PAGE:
In times past, countries from the southern part of the African continent were not regarded as good producers of the world’s best runners, but recently, Botswana, which was once considered a minnow in Africa and the world athletics stage, is proving that innate talent can be found in any part of the world irrespective of the geographical location.
Take for instance the emergence of Nijel Amos who came into global recognition after winning the Bronze medal at the 2011 Commonwealth Youth Games which was held at the Isle of Man. A breakout 2012 season as an 18yr old saw him become champion at the 2012 World Junior Athletics Championships in Spain, finishing in a new Championship Record (CR) of 1:43.79s.
Few months later at the London 2012 Summer Olympics, Amos won a Silver medal, which turned out to be Botswana’s FIRST EVER Olympic medal! His time of 1:41.73s established a new World Junior Record behind the new World Record (WR) set by Kenya’s David Rudisha and is tied as the third fastest individual ever. This historic achievement has given more recognition to Botswana’s athletics.
An outstanding 2014 season saw him continue his rivalry with Rudisha. He set a World Lead of 1:42.45s at the Herculis Diamond League meeting, before winning the Commonwealth Games GOLD medal in 1:45.18s, taking the shine from the Kenyan in both races, thereby becoming the only athlete to have defeated the former world champion on several occasions.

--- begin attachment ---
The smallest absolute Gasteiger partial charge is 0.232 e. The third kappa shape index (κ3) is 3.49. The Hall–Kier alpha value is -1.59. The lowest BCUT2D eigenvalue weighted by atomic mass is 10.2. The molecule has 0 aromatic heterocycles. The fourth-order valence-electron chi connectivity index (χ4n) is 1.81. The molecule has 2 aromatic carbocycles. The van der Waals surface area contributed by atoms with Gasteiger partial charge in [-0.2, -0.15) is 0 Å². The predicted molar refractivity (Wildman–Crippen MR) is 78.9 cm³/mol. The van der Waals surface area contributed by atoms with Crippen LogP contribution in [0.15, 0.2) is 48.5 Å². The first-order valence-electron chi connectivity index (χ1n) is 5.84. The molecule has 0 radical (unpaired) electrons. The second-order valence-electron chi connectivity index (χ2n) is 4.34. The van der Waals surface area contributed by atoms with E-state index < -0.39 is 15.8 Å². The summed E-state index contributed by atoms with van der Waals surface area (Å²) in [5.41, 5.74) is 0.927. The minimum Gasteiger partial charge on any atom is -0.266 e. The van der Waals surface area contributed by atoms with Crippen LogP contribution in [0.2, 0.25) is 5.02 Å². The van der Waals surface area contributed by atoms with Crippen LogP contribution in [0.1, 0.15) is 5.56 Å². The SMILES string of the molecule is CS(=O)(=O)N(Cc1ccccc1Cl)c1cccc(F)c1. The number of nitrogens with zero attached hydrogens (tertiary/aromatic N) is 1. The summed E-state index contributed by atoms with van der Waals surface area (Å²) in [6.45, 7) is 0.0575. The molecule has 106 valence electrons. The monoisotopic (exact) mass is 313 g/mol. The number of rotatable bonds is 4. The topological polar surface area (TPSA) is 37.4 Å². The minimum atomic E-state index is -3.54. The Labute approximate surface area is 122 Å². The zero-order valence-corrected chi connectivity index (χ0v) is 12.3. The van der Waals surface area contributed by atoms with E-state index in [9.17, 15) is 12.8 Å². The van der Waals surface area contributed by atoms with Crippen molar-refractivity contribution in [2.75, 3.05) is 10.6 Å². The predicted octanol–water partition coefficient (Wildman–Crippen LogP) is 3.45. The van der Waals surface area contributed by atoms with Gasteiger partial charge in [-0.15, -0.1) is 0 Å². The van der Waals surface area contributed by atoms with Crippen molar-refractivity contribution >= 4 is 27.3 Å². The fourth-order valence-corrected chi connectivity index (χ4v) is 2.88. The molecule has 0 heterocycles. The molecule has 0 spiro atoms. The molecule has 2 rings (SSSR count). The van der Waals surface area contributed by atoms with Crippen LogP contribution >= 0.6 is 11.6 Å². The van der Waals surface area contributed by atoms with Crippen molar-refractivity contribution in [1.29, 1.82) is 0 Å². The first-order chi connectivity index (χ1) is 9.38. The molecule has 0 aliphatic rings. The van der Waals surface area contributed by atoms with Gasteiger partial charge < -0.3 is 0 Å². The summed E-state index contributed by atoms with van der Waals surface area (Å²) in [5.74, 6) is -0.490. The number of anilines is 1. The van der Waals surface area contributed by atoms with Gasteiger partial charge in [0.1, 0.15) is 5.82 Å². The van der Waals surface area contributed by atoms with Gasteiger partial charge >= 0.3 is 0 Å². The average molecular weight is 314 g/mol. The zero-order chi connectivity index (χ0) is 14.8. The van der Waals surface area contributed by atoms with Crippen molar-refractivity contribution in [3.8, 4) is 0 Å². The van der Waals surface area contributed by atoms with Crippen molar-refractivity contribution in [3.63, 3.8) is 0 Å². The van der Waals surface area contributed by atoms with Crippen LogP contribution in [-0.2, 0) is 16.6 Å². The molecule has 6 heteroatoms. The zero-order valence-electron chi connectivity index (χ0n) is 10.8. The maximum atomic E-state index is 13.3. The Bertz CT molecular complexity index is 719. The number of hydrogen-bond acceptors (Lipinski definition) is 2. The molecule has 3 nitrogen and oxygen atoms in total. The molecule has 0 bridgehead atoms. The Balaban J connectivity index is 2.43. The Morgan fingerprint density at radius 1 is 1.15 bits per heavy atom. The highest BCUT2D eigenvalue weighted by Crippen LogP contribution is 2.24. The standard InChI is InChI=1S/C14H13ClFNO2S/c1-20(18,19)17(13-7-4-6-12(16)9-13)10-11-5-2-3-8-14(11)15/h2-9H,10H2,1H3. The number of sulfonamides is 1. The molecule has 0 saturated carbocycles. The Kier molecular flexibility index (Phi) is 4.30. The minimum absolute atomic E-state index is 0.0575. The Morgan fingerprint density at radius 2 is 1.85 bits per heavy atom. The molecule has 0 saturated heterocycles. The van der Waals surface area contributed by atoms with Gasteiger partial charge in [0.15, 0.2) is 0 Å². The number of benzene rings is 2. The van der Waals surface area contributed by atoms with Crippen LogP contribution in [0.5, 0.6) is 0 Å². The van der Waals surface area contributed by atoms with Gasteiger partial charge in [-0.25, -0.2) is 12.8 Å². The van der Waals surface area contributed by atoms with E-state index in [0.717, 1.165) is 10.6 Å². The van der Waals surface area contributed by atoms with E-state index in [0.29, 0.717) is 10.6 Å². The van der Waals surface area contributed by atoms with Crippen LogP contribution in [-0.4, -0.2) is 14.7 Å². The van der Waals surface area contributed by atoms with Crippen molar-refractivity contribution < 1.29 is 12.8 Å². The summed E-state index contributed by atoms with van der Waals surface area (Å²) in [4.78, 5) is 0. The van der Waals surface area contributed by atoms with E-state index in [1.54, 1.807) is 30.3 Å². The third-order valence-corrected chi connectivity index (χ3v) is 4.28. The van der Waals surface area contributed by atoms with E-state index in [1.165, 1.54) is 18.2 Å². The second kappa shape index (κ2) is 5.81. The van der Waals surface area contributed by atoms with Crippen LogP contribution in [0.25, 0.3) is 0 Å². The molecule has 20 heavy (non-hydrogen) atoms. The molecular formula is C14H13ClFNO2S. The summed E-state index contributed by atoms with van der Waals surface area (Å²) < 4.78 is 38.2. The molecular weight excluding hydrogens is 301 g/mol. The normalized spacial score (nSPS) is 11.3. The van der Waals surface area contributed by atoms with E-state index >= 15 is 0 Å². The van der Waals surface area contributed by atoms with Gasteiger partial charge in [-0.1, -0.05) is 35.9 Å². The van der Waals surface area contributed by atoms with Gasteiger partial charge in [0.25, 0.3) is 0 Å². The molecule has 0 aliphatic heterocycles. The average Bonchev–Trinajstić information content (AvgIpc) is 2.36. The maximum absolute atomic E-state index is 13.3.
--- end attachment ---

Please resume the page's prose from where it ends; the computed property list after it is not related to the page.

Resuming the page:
He became the African champion in Morocco, then capped off his outstanding season with yet another GOLD medal at the IAAF Continental Cup, leading an African 1-2 to give the host continent maximum points. This means he has made it 3/3 wins in major competitions this year, with a consummate win against top-class athletes. His efforts earned him a a nomination for the IAAF Athlete of the Year.
Amos hasn’t been the only standout athlete for Botswana this season; Isaac Makwala after years of consistent medal winnings for his country continentally, made sure Botswana had their best outing at the 2014 African Athletics Championship in Morocco.
Makwala approached the championships as favourite to defend his crown after setting an African Record (AR) of 44.01s (the third fastest time in 2014) in the 400m at the 35th Resisprint International Athletics Meeting earlier in the year. He went on to post a scorching NR of 19.96s in superlative style less than two hours later.
Nigeria with her abundance of talent is yet to produce a sub 20s runner since Francis Obikwelu did it at the 1999 World Championships in Spain. The closest in recent times was Divine Oduduru’s wind-assisted run of 20.25s at the 2014 IAAF World Junior Championships in Oregon.
It was not surprising that he successfully defended his title in spite of the threat posed by South African record holder and Commonwealth Games silver medallist, Wayde Van Niekerk, smashing the CR in the process with a winning time of 44.23s, before taking silver in the 200m behind surprise winner Cote d’Ivoire’s Hua Wilfried Koffi in 20.51s.